A Class Plan – AACK!

Last night in yoga teacher training, we did our first “class plan” as a group.  The plan consisted of a step back flow, some sun salutations, and then two standing flows (we stopped there).  Remember how, a few weeks ago, I was a little worried about this whole venture and my ability?  Well, then I did the step back flow and sun salutations and chanting over and over until I had them cold.  And that made me feel better.  And then last night happened.  Yikes!

Image by Tambako the Jaguar on Flickr

As we sat on our mats trying to figure out what pose reasonably came next (that would work in the body efficiently, make sense, and fit in with the overall goal of moving toward backbends later in the class), everything I knew left my brain.  All Sanskrit poured directly out of my ears onto the hardwood and seeped between the boards into the earth.  Even my awareness of the poses in English became almost impossible to verbalize.  Holy hairy heck!  When I got up and actually tried to move from one pose into something else, I could come up with something, but I still could not verbalize it.  I couldn’t find the words in any way – they just would not come out of my head.  Wow.

So, yeah, ok.  That was disconcerting.  But, I’m working on my santosa, you know.  So, it is what it is.  What can I learn from it.  Well, a few things.

  1. I need to practice my Sanskrit way way more.  I have an app on my iPhone called Yoga Quiz, that is virtual flashcards.  So, I’ll be doing that when not at home and studying my asana sheets more when I am at home.
  2. I need to think through what the best way is for me to plan.  Maybe I need to actually move on my mat to come up with the poses and then write them down.
  3. I still need a lot more work/thought on the purpose of each pose, because things beyond the obvious are just not yet coming up for me.
  4. I want to know more about what students want/like in a class structure.

Number 1-3 are probably my individual issues, though I would certainly take any recommendations anyone has for facilitating these particular goals.  Number 4, however, is going to require some help.  I need to hear from other yoga practitioners.

So, tell me, dear reader, what kinds of preferences do you have for class sequencing?  Do you  like a lot of poses in a standing series before the next vinyasa?  Do you like a building in intensity to a peak point and then back down (sort of a bell curve) or more of a rolling hill sort of pattern?  Do you find it good/bad/neither/both when the class is clearly built around heading for a particular pose or type of pose?  Any other sequencing tidbits that might help me out?

Thanks in advance, and namaste,

L

Tagged , , , , . Bookmark the permalink.

3 Responses to A Class Plan – AACK!

  1. I don’t have any yoga class suggestions, considering that the few times I did a hybrid yoga/pilates/tai chi, I was sure that the instructor was the devil.

    Still – I feel your pain on freezing up. I just hate that. 🙁

  2. Maiga says:

    Oh Lorin! I swear, it all shakes out. Breathe! I feel you though. I think we all have those moments. In response to your questions: as a student, personally, I like a class that maybe takes a “rolling” approach: intense, relief, intense, relief while also building towards a peak pose. Here’s what I mean: you can build towards bird of paradise by anatomically working open students hips, etc. in a way that is challenging but not punitive. So the peak pose can be a guide but not the ultimate challenge. Working towards bird of paradise you might explore bound side angle (crazy intense), all kinds of funky business in lizard, asta vakrasana, a super challenging arm balance that also helps integrate and open the body towards bird of paradise.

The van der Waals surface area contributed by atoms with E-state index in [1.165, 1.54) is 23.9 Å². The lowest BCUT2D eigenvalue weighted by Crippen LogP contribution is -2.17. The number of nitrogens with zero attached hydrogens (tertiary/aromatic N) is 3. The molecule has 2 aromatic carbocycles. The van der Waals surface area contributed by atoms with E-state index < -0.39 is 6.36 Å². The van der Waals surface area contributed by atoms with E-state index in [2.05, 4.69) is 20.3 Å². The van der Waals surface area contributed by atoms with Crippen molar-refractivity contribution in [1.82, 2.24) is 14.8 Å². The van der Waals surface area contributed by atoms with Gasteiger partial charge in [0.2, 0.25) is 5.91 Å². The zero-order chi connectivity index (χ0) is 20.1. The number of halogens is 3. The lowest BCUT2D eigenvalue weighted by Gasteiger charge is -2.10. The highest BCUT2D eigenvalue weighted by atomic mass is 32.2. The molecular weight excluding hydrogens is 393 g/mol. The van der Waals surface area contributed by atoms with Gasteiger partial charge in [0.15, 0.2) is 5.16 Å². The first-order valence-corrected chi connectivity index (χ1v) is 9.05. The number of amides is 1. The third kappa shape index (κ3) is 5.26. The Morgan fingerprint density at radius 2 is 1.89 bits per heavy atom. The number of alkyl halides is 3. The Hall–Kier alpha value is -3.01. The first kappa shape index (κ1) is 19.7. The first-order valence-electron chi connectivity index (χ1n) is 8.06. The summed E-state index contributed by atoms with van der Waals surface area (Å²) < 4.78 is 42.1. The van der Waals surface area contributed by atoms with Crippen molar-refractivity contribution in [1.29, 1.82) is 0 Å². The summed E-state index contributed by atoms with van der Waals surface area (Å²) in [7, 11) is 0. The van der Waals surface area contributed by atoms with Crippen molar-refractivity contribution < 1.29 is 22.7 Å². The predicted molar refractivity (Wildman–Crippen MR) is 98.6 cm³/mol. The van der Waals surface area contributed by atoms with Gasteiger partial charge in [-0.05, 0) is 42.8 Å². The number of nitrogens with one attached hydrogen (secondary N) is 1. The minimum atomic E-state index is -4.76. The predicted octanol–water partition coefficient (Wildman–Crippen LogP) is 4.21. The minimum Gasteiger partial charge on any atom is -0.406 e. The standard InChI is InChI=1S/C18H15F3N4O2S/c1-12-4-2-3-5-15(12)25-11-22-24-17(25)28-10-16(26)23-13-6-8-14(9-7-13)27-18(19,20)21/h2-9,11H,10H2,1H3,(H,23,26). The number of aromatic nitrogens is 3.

So I often use a peak pose as a guide. Vinyasa, as you know, stems from ashtanga. Those early flows are classically designed to heat, strengthen, and align the body. Then vinyasa gets creative. We can make use and work a particular aspect of the body or aspect of the theory.

    I also read that ideal classes are challenging but allow for modifications so that all students in an open level class have a place to grow. That’s super true for Yogawood. It’s great to offer a practice that can take students to bird of paradise and asta vakrasana. However, this same class can be amended to allow a student to stay in extended side angle without migrating to bird of paradise and maybe stay in dwi pada raja kapotasana and not move to asta vakrasana. Tell me if I’m making sense or am overwhelming. If overwhelming… I’m sorry!

    I also like practices that get us standing and on the mat. I like being up and down because I then don’t know what’s coming next and losing my anticipation helps me stay in the moment. However, I’ve had students say they don’t like that. I also have had students say they like practices that always include trikonasana and parsvakonasana. Because of that, I almost always include those two in that first flow! They’re important poses, but they’ve become foundational to me given this student’s feedback!

    Bottom line: each student has different expectations, wants, and desires. Ultimately, all we can do is offer it up. And please don’t worry about freezing– I think it will all come together and really already is. You already said you want to study each asana more– I found that really helpful. It helped me understand some of the purpose behind each shape so that I could begin choreographing more effectively. I can’t wait to take your class!

    • theveganasana says:

      You are such a fabulous cheerleader! I feel very lucky to have you leading the way for me and appreciative that you take the time to read my musings 🙂 I’ve read these comments twice already – they are very helpful. Thanks so much!

Leave a Reply

Your email address will not be published. Required fields are marked *